NAMB plans to float a Microfinance Development Company to serve as a Special Purpose Vehicle (SPV) for funding the microfinance sub-sector. Have you been able to achieve this?
Yes, this company is a child of necessity. Like I told you from the beginning of this interview the major challenge we have in this sub-sector is funding. We saw that we are not actually being able to generate enough deposits to enable us offer our normal banking services, and getting funds straight from the government with all these stringent conditions is not forthcoming.
Also, individual microfinance banks will not be able to meet the requirements set by these government agencies. Therefore, we resolved that as an association we should float a company that will be responsible for accessing funds either locally or internationally, for on-lending to our members. That company has been floated and it commenced operations since October last year and is wholly owned by Microfinance banks.
We have clear and simple modalities and requirements on how to invest and access funds on that platform. A lot of our members have seen the wisdom in floating this company because, if nobody wants to give us funds, why can’t we raise it ourselves?That was why we as an association formed that company.
As NAMB President, what were your experiences during COVID-19 pandemic?
COVID-19 Pandemichas come and is still very much around. It is being experienced by everyone as it has affected all spheres of life, not only here, but all over the world.
All our members have been affected negatively as movements were restricted forcing businesses to completely shut down. We could not render services to our customers and at the same time could not recover our loans that fell due for repayment. –
But for us as the umbrella body of all the Microfinance banks what we are doing is advocating with Central Bank of Nigeria to allow our banks to reschedule and extend the loans tenors for most of our customers who were unable to repay as and when due.Because during this Covid-19 period most our customers couldn’t do anything, they were struggling to survive and stay alive not to talk of doing business torepay their loans.. So we are appealing to our members to be soft on their customersby givingthem some moratorium and extend the re-payment periods. Let them give the customers time to come back to their businesses.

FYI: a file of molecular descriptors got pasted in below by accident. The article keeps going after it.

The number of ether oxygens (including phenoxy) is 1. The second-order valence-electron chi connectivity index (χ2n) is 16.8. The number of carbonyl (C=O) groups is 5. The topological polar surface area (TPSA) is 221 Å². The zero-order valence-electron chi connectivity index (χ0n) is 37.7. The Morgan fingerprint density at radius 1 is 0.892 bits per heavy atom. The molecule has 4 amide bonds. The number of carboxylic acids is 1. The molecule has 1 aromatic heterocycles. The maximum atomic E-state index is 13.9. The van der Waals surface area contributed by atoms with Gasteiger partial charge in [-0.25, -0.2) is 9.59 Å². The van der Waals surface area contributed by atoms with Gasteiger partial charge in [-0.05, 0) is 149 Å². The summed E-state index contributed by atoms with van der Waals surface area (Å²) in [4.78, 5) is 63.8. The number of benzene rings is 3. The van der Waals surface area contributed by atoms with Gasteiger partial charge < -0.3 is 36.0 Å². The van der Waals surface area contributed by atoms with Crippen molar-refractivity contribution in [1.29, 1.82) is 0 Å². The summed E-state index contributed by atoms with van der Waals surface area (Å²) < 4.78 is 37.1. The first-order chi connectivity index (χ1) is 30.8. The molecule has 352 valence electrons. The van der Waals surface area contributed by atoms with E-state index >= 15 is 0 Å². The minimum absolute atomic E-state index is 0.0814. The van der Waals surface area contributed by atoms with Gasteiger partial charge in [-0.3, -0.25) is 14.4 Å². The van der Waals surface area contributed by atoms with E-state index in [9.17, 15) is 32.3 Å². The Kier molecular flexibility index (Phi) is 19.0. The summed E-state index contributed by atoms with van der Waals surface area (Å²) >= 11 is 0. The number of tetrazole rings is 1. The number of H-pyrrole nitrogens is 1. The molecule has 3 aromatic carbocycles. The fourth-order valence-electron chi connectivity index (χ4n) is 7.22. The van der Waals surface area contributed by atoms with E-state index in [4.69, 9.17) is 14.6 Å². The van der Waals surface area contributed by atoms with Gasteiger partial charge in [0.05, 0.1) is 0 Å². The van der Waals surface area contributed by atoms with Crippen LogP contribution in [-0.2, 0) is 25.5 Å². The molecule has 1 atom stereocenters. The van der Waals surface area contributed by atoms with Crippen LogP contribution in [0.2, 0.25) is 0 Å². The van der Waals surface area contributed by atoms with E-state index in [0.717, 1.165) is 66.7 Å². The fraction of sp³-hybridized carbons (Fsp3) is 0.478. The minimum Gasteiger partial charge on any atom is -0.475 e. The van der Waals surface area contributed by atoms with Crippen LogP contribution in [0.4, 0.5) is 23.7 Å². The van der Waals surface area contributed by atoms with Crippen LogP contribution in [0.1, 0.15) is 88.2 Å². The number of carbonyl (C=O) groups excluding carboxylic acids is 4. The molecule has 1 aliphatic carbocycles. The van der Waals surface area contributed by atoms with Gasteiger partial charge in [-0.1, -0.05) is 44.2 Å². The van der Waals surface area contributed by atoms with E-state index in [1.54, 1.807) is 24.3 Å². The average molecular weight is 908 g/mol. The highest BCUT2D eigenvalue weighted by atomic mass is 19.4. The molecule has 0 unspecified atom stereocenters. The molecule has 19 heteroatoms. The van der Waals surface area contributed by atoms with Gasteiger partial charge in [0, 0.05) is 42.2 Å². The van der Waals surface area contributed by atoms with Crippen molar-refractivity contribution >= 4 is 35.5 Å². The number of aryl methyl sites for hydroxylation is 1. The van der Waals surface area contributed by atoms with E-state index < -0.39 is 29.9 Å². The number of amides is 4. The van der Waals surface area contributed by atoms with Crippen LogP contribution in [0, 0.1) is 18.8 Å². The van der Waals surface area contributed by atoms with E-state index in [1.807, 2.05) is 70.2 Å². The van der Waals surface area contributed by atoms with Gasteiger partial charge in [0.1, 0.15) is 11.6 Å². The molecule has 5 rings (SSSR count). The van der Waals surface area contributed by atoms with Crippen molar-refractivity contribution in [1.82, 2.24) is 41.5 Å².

So this is what the association is advocating to our members.
How would you rate the performance of your Microfinance Bank in terms of deposit base, core banking services and expansion trajectory?
Well, with regardsto the microfinance bank where I am the Board chairman, even though we have just taken over the bank, we are still trying to re-engineer the bank so that, being the President’s bank, whatever requirement is expected of a Microfinance bank we should be able to have. We are hoping tomeet the new minimum capital requirement before the dateline.
The bank is already on the NAMBUIT platform that CBN is mandating all microfinance banks to key into, even though the association is advocating that it should not be by compulsion. Banks should be allowed tomake a business decision in selecting their preferred IT platforms.
We are doing everything possible as an association to see that this IT platform works, so that our members who do not have robust banking software can key in and do their banking business.
Therefore, we are trying as a bank to measure up and ensure that with the available resources we are able to meet up with all the requirements expected of any microfinance bank.
What roles do you think this bank will play in leveraging your members’ operations and by implication, stabilizing the MBF sub-sector?
JOSAD MFB is just one of the 874 licensed microfinance banks operating in the country. We are located in Karu, Nassarawa state. I believe there are lots of commercial activities there.it is a virgin market and we will do our best to take advantage of the potentials that abound and may be in about 2 or 3 years’ time it will be a success story.
What is your reaction on CBN’s new 60% Loan Deposit Ratio (LDR) policy for banks?
To me, what they mean is whatever amount of deposits you have, at least 60% of it must go out for loan disbursements. If you understand what that means, for me it is okay.